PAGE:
Usually, sun and heat are more trouble in the Southwest than shade. But sometimes, you want to plant flowers or vines under a tree or have a shady spot near the house that needs plants!
Plenty of plants that tolerate low light and low water work well on covered patios, north-facing walls or under trees. Here are a few choices that grow well in the Southwest.
Columbine (Aquilegia) is a stunning native. The Rocky Mountain columbine is state flower or Colorado, and that’s fitting since it grows naturally in the stippled shade of trees at high altitudes (6,000 to 10,000 feet). The Rocky Mountain columbine has a two-toned flower with bluish purple outer petals and white petals in the center. Planting columbine under a tree usually works well in high deserts and intermountain areas of the West unless the soil drains poorly. The best part? It’s perennial, and should come back every year; it also will re-seed nearby. There are plenty of colors and varieties of monotone and two-toned columbine. The plant can get powdery mildew when it’s especially rainy with warm days and cool nights.
Begonia is an easy-care ornamental for shade. Although some varieties are perennial in areas of the Southwest nighttime temperatures stay above 32 degrees, it’s an annual in mountain regions. I used to arrange waxy begonias in a container for a shady area of my front porch. They would bloom all summer and into fall with pretty little salmon, white or pink flowers. And they need no trimming or deadheading. Begonias need a little more moisture than some annuals, and mulching around the plants (but not all the way up to a tree trunk) should help them stay moist under a canopy. They’re super easy container plants for shade with no disease or insect problems.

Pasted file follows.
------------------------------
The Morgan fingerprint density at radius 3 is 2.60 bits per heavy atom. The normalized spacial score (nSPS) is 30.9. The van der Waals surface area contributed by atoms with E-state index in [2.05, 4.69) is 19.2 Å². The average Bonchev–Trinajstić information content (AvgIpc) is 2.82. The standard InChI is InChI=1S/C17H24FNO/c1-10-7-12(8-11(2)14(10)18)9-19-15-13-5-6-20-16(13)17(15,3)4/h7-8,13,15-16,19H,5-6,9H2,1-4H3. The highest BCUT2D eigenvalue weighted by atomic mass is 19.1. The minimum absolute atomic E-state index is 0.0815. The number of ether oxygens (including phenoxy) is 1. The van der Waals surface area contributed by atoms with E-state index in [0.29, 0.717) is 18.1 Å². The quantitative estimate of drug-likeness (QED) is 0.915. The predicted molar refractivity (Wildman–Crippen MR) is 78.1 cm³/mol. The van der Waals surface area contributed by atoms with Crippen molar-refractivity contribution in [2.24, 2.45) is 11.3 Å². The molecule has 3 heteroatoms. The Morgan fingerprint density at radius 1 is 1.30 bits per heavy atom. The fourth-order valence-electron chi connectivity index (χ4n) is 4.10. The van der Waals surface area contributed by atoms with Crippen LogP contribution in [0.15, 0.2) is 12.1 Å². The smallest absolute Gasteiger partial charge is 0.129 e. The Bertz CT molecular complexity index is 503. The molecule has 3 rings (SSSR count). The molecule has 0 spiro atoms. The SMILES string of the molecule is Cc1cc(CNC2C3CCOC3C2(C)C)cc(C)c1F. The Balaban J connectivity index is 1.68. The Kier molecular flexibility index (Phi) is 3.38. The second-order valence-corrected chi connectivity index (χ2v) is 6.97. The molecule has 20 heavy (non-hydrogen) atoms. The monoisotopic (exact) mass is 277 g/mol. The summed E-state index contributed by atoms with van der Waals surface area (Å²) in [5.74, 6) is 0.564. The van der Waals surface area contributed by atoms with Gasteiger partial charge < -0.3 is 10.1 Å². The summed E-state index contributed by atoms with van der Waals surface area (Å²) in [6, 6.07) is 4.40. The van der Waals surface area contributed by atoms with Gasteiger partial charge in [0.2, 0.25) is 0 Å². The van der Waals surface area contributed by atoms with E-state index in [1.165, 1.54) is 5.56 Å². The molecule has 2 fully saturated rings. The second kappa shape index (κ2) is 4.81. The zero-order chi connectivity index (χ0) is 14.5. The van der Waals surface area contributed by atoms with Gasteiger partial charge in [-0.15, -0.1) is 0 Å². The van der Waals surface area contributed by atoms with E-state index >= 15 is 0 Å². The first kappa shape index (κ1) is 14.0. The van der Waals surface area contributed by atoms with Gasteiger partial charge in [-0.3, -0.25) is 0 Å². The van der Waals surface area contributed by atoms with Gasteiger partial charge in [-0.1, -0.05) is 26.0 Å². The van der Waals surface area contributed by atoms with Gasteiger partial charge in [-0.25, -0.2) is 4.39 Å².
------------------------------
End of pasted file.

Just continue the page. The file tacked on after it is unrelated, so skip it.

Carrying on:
Ajuga, also called carpet bugleweed (Ajuga reptans), is a great groundcover for shady areas. The plant has shiny bronze or rust-colored leaves, and it spreads by runners. Ajuga plants can be spaced about six or more inches apart, but they spread to eventually provide a mat of leaves. Even better, they’ll shoot up purple flower spikes in summer. Depending on the type, ajuga should be hardy in zones 3 through 9. Ours survives – and has spread – in a mostly shady area on the north side of our home in zone 6B, and with only one or two deep waterings a year. If you plant them where they’ll get water from sprinklers, they can become invasive.
Coral bells (Heuchera) is another shade lover with spikes that shoot up in summer with flowers, typically a pinkish red (or coral!). The leaves are a distinctive ruffled shape. Coral bells need a little more sun than some of the other plants I’ve mentioned, so they wouldn’t do as well near the base of a large tree. But place coral bells in partial shade, such as where the shadow of the house shades a bed in peak afternoon heat. They are drought tolerant and hardy down to zone 4. Huecheras are susceptible to several diseases and pests, including mold or leaf spot. All the more reason to give them a mix of shade and sun, along with air flow (in other words, plant them in front of a structure but not too closely or too crowded).
Vinca comes in so many bloom colors, which makes it a great choice for a shady container or to plant beneath a tree or bush to complement flower or foliage colors. My mother used to grow lots of vinca, or periwinkle, in the South and in Arizona. Many vinca minor plants are perennial, but the hardiness varies by species. Where perennial, they make a great groundcover in shade as the plant’s trailing stems take root. In those cases, the leaves are evergreen in dark, glossy green or variegated patterns. Shearing the plants every so often stimulates new growth. I’ve grown annual varieties in containers that get part sun and part shade.
When trying a shade lover for the first time, you can always choose a container planting. It helps you get to know the sun, shade and water requirements of a plant. And when planting under trees, be especially careful not to harm the tree’s roots. Learn more about planting under trees in this great handout from the University of Minnesota Extension Service, which I learned about in a recent #plantchat on Twitter.